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Juno: What new things will we learn about planet Jupiter?

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Juno will orbit the giant gas planet Jupiter

A Nasa spacecraft called Juno has begun its orbit of the planet Jupiter.

Scientists held their breath as they waited to see whether Juno would make it into orbit - or whether it would just fly off and miss Jupiter completely.

Luckily, it successfully began its orbit on Tuesday.

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Watch the moment Nasa scientists find out that Juno has successfully begun its orbit of Jupiter

It's part of a special mission to help scientists find out more about our biggest planet, and how the solar system began.

Juno blasted off in 2011, and will now orbit Jupiter 32 times - floating just 3,100 miles above the planet's cloud tops, for around one year.

During this time it will be gathering lots of research and feeding it back to scientists here on Earth.

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Tim O'Brien tells us more about what we hope to find out about Jupiter

There will also be three passengers on the spacecraft - these three Lego figures. They are the Roman god Jupiter, his wife Juno and the 17th century Italian astronomer Galileo Galilei.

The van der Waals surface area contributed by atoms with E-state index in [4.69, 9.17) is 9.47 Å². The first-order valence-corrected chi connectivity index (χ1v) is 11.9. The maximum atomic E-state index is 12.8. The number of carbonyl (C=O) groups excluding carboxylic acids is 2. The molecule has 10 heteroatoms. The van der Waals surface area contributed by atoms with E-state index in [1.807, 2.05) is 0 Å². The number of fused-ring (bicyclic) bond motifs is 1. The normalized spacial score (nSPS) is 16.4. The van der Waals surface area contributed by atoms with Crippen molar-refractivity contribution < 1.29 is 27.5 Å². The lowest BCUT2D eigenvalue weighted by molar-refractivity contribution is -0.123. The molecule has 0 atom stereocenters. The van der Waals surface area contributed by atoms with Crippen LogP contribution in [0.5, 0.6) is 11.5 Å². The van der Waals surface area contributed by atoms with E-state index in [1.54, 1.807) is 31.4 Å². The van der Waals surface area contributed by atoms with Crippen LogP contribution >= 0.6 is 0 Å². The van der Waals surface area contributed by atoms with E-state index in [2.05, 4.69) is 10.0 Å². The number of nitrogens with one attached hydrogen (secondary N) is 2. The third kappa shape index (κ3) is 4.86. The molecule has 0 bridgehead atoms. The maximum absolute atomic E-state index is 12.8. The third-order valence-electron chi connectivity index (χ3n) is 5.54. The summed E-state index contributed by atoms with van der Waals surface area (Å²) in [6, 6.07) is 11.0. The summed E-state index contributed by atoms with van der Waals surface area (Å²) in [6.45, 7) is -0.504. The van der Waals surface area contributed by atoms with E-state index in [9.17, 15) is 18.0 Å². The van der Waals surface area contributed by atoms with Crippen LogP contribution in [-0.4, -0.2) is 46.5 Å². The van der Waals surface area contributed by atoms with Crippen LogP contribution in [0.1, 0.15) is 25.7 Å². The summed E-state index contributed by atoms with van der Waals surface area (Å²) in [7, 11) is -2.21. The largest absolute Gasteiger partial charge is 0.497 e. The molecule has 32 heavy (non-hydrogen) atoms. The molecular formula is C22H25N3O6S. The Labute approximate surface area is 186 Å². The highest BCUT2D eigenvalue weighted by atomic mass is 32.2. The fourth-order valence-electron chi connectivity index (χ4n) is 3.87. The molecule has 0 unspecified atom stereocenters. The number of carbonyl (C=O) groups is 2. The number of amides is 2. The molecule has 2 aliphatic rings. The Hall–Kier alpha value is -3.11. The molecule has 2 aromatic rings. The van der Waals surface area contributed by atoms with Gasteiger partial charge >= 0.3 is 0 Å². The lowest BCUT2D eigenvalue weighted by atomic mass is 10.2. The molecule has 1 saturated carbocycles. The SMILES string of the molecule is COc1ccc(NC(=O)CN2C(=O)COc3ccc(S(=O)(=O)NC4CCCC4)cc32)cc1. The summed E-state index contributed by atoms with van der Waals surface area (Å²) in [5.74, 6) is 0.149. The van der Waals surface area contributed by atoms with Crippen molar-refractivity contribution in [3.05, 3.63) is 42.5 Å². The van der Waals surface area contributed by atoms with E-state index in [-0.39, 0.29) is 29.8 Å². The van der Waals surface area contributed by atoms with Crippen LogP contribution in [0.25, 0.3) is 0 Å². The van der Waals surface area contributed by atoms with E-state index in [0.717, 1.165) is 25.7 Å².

They had to be made from aluminium rather than plastic so they could cope with the extreme conditions of going into space.

legoNASA

What are we hoping to learn about Jupiter?

JupiterNASA/JPL
The planet Jupiter is so big, you could fit 11 Earths across it

Juno's main goal is to try to understand how Jupiter was formed and how it has changed over the years.

Scientists hope that by researching this, they will have a better idea of how other giant gas planets are created in different solar systems as well as our own.

This is because Jupiter is one of our largest planets, and it's likely it was one of the first planets in our solar system to form when a huge cloud of dust and gas collapsed more than four million years ago.

It's mostly made from two gases, hydrogen and helium, which are also present in the Sun.

So, scientists think that by studying Jupiter's atmosphere they will learn more about how our planets formed.

What is Jupiter's atmosphere like?

close-up picture of JupiterNASA/JPL/Space Science Institute
A close-up picture of Jupiter taken by NASA's Cassini spacecraft in 2000

Jupiter has a very thick layer of gas and cloud surrounding it.

Scientists hope that by observing these clouds, and discovering what they are made of, monitoring their temperature, and movements, they can learn more about the planet and other gas planets.

One of the things they are hoping to find out, is how much water and ammonia is in Jupiter's atmosphere.

Jupiter's coreNASA

Does it have a core?

Researchers are hoping to find out whether or not Jupiter has a solid core in the middle of the planet.

As it is covered in a thick layer of gas, it has been very hard for scientists to learn more about its structure in the past.

However, Juno is equipped with some pretty special gadgets which they are hoping will reveal the secrets of Jupiter's centre.

It will help to research Jupiter's gravitational and magnetic fields, to help figure out how big its core is, or if it even has one!